Many of you have seen the Montblanc Rieussec Chronograph. But did you know where its design originates from? I had the chance to take pictures of the 1821/1822 original that belongs to the Patek Philippe Museum.
The history in brief:
During the second half of the eighteenth century, when a hand indicating the seconds (then called trotteuse) is introduced on pocket watches, it needs a device to enable it to stop. Initially, the solution was to stop the movement by using a small lever. In 1776 Jean-Moïse Pouzait adds a complete movement for the seconds, with its own barrel in order to stop the trotteuse without stopping all the movement. This was called independent dead second. Why dead second? The trotteuse at that time makes one jump every second.
On March 9th 1822, following a favorable verdict from the Royal Academy of Science, the consultative committee for Arts and Engineering of the Ministry of the Interior granted Nicolas Mathieu Rieussec a five-year patent for a “timepiece or counter of distance covered” which its inventor named a “seconds chronograph.” Rieussec’s device, fitted with a cylinder escapement, which was already accurate to one-fifth of a second, deposited a drop of ink, on demand, onto a rotating dial to mark the start and finish of an elapsed time. Frederick Louis Fatton, in association with Abraham-Louis Breguet, proposed an improved version of this inking chronograph in 1823.
So why did Montblanc choose this ancient Seconds Chronograph to act as a model for its first chronograph?
That´s easy to explain: Ink was the perfect way to marry both, the world of fountain pens and the world of mechanical watches. We just learned that the Nicolas Mathieu Rieussec chronograph deposited a drop of ink on demand onto a rotating dial to mark the start and finish of an elapsed time.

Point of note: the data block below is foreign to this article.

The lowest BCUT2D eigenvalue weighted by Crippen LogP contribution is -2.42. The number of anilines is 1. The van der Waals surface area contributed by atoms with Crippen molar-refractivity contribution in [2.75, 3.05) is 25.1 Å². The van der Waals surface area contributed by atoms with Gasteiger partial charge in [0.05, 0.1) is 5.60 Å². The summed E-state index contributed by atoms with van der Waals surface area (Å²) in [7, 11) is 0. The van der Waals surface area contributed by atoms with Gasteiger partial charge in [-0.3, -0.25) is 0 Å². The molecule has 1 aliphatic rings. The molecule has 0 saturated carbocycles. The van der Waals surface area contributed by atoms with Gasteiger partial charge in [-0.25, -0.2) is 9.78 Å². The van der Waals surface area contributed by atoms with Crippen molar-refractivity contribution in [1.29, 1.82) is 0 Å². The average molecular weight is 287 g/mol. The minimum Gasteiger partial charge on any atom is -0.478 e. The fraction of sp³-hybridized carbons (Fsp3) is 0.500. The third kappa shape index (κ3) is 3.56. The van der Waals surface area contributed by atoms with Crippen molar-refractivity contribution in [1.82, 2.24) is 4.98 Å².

All clear? So ink was the shared element that would unite the two main worlds of Montblanc.
Besides this Montblanc was able to create a very particular chronograph design with the help of the old Nicolas Mathieu Rieussec timepiece, a chronograph that for sure was not just another of its kind. The look of the modern Montblanc Rieussec is so particular, that it has to be seen as a sort of reinvention of the theme chronograph.
Guys, this is what I would call perfect marketing!
Have a look at the Nicolas Mathieu Rieussec Seconds Chronograph dating from 1821/1822. The mahogany timepiece belongs to the Patek Philippe Museum in Geneva.
Click to enlarge …
And these finally are different versions of the Montblanc Rieussec chronograph all equipped with Montblanc in-house made calibers.
A new version will be presented at the SIHH 2014 in Geneva. I cannot tell you more today. After seeing these pictures above, if you like the 1821/1822 original, you will for sure very much like the new 2014-version 🙂